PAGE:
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Two Americans Start Controversial North Korea Visit

The trip has created controversy because of the country’s recent missile test and its treatment of the Internet

The trip has created controversy because of the country’s recent missile test and its treatment of the Internet

January 07, 2013 – New Mexico’s former governor Bill Richardson led a delegation of private citizens that included the executive chairman of Google Eric Schmidt on Monday to North Korea. The trip has created controversy because of the country’s recent missile test and its treatment of the Internet.

Richardson has on several occasions visited North Koreas and called his trip of four days a humanitarian mission, during which he plans to attempt to visit Kenneth Bae an American citizen born in South Korea who was detained and then arrested in November on charges of committing hostile acts against the government after he entered the country.

Richardson said he had heard from the son of Bae, who is living in Washington State. The son asked Richardson to bring his father back, but Richardson said he doubted that could be done on just this trip. The arrival of Richardson’s delegation was confirmed in Pyongyang by local members of the Associated Press.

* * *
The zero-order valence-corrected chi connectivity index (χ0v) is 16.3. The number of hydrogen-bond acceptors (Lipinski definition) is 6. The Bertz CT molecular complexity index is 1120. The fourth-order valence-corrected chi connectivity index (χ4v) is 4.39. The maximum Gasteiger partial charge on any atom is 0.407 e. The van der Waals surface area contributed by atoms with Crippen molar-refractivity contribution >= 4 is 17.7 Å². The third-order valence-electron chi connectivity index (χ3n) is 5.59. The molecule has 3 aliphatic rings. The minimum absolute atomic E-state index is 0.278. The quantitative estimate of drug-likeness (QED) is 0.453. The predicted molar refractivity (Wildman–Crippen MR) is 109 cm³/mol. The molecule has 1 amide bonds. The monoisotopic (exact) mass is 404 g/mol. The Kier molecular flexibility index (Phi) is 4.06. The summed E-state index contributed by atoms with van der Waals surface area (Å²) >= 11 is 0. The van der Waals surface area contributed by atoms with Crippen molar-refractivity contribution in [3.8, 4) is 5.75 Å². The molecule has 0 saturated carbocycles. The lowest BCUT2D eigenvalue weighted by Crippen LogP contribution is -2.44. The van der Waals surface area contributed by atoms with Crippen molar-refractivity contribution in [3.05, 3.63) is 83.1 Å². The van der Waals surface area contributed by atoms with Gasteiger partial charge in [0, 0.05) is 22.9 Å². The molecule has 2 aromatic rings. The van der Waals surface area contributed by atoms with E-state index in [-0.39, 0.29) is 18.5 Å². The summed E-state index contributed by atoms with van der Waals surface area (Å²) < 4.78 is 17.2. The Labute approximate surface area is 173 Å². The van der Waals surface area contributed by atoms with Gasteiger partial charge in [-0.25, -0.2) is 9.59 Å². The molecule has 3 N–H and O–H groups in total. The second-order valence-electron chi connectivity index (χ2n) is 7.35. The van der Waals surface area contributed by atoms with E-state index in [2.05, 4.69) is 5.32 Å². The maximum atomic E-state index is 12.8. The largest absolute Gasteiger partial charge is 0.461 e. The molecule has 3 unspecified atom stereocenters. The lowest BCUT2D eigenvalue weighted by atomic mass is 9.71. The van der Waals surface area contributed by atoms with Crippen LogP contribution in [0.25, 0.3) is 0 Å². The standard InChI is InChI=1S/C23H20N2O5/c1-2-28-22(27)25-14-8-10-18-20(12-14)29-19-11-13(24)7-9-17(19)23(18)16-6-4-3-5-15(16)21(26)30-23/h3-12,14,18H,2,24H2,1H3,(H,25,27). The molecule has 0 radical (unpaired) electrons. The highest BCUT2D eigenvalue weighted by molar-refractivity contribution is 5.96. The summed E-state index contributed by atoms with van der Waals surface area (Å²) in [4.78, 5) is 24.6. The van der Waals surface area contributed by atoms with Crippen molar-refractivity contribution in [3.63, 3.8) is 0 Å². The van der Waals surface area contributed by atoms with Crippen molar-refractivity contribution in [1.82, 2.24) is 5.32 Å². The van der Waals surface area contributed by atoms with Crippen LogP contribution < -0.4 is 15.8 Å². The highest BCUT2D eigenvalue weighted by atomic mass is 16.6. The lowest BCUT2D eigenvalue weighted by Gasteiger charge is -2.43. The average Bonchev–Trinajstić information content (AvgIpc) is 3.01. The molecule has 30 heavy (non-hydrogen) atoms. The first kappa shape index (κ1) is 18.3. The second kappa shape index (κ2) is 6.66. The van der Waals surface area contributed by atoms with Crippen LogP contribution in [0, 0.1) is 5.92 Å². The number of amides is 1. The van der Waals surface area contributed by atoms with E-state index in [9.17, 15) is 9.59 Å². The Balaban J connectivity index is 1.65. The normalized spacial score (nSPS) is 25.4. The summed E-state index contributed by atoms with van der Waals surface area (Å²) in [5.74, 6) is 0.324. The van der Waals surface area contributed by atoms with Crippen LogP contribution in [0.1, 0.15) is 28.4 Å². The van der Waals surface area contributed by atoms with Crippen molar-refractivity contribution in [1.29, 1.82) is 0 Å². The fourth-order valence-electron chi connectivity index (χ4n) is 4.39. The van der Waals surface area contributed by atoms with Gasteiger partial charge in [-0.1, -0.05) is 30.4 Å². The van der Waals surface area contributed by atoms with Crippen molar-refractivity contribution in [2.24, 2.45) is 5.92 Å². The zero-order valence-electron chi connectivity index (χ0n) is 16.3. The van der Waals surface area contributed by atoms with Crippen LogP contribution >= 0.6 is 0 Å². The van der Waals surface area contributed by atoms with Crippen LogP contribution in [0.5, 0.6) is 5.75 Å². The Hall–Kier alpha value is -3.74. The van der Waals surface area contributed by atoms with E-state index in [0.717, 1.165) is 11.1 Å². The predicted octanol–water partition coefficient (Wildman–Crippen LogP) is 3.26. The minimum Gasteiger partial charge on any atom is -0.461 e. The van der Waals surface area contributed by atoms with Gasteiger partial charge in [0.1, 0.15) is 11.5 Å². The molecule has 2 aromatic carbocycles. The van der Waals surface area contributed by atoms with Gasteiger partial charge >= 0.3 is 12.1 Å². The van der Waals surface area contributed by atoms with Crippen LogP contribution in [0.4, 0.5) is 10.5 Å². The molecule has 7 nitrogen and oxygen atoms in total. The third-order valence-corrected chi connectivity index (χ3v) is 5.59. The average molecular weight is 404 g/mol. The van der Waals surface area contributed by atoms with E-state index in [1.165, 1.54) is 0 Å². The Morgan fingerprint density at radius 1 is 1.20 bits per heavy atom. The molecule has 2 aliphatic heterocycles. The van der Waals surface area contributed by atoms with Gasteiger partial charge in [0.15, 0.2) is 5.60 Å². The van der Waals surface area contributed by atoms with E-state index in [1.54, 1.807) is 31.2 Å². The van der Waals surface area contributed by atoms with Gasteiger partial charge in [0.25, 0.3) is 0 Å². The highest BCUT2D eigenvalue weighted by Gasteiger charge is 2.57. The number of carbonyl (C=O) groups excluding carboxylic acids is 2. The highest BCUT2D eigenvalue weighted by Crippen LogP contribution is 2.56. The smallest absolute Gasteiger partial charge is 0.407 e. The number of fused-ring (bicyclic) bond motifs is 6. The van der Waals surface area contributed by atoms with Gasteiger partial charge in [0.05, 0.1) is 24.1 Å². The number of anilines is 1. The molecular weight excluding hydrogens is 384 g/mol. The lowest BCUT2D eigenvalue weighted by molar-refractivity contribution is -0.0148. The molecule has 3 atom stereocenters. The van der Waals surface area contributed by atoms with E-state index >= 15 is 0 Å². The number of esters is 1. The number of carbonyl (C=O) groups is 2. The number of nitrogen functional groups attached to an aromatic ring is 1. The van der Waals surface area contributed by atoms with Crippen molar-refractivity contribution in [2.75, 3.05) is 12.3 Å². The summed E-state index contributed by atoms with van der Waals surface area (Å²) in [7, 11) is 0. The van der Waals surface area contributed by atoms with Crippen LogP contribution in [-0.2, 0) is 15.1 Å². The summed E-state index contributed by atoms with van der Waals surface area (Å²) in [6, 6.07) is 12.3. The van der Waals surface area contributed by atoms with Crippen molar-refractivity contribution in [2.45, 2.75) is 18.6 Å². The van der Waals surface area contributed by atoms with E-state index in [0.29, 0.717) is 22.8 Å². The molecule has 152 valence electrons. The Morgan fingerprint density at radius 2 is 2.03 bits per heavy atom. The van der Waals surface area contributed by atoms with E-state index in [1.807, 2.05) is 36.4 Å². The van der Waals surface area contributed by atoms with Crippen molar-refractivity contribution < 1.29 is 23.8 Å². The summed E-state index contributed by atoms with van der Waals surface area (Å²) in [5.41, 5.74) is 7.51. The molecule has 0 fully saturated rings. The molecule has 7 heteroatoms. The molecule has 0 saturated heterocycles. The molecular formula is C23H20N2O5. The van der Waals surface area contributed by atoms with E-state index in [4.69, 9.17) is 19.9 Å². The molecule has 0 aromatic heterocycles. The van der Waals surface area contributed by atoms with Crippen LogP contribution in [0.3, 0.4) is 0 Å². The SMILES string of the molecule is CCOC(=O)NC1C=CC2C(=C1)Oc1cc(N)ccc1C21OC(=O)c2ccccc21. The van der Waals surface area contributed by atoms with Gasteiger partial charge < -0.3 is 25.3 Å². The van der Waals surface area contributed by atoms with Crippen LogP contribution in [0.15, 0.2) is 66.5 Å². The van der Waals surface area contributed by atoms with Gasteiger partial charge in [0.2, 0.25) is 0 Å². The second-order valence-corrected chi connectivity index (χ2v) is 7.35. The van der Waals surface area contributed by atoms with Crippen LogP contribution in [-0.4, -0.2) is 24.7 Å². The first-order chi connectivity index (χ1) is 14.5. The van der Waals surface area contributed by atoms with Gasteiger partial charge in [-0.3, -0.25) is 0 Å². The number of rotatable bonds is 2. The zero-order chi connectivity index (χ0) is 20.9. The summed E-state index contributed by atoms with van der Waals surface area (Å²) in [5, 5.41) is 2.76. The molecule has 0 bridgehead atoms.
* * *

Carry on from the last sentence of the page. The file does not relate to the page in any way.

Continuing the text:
The delegation was planning to meet with leaders of North Koreas in the government, military and economy as well as visit different universities. Google and Schmidt have not said why he was on the trip, which was deemed “unhelpful” by the U.S. State Department.

On Monday, Richardson said Schmidt had been interested in some economic issues in North Korea and social media but would not give any further details. Schmidt staunchly supports Internet openness and connectivity. Except for a minuscule portion of the elite in North Korea, the general population is blocked from using Internet.   Kim Jong-un, North Korea’s new leader is running the country trying to emphasize technology and science vowed he would intensify its ongoing war of stopping the filtering of outside information into the isolated country, which leaders fear would help to undermine its ruthless totalitarian grip on the country.

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